When done well, says Elisa Winter Holben, design director, BrandPartners, effective design makes a statement, inspires people, and can familiarize them with aesthetic quality.
“People respond to a sophisticated, well thought out design, even if they don’t know all the theory behind it,” she says.
As an example, she brings up National City Bank in Cleveland. Not only did ten 25-foot long windows look dramatically different for a bank known more for traditional lines, it signaled an alliance with the broader community, and became a symbol of hope and urban redevelopment.
“It was not an easy project to shepherd,” Winter Holben relates, “but when it was completed, it proved itself worth the effort.” Subsequently, the bank has decorated the windows for various community-oriented projects, including pink ribbons as part of Breast Cancer Awareness Week. National City also launched a “Real Men Wear Pink” campaign making use of the windows that pictured the Cleveland Browns showing their feminine side.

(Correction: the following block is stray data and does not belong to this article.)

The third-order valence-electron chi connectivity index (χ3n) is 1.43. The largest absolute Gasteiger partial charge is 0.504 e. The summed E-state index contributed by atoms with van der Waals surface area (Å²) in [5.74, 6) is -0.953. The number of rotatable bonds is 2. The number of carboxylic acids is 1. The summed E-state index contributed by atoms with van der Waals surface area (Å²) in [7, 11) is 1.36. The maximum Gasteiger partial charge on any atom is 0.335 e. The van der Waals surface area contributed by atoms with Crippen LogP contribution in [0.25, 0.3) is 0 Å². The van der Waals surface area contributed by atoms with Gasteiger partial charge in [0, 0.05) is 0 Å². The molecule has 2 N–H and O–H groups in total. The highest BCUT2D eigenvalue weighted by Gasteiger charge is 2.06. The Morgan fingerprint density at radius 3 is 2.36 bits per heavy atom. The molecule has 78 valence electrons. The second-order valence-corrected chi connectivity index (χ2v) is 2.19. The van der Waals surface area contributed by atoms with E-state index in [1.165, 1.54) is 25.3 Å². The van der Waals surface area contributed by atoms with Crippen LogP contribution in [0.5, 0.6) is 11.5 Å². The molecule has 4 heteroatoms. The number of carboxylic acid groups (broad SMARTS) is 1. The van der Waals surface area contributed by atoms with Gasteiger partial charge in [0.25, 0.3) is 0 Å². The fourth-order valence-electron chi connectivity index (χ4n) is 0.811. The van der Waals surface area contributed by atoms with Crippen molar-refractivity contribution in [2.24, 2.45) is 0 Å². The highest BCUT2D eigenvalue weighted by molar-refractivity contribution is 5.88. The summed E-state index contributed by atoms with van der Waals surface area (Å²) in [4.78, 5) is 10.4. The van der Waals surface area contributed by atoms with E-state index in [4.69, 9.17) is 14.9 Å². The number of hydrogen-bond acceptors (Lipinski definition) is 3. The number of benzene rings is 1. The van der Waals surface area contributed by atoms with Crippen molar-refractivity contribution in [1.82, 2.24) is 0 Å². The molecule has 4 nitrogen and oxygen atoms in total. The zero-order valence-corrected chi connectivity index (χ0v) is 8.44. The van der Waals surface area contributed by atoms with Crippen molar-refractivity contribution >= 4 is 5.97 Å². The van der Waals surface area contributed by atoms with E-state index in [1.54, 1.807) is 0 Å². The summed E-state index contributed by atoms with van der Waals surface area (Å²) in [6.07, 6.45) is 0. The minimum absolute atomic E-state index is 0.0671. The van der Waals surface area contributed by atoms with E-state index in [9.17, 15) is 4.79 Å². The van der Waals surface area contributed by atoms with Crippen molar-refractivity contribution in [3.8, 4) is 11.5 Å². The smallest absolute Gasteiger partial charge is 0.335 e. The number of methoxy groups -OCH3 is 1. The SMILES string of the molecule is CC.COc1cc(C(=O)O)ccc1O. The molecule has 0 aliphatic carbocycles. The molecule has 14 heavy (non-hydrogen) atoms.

Avoiding a sea of sameness
You can get an individual store or branch just right but there are other issues to contend with. Melissa Centra, president, eView360, Farmington Hills, Mich., says that many companies struggle to deliver a distinctive brand in physical stores and through multiple channels.
A client might think in terms of needing edgy graphics or needing to look more modern without first pulling back to consider (with designer guidance) what elements, colors, fonts, and content best reflects their values message and “personality.”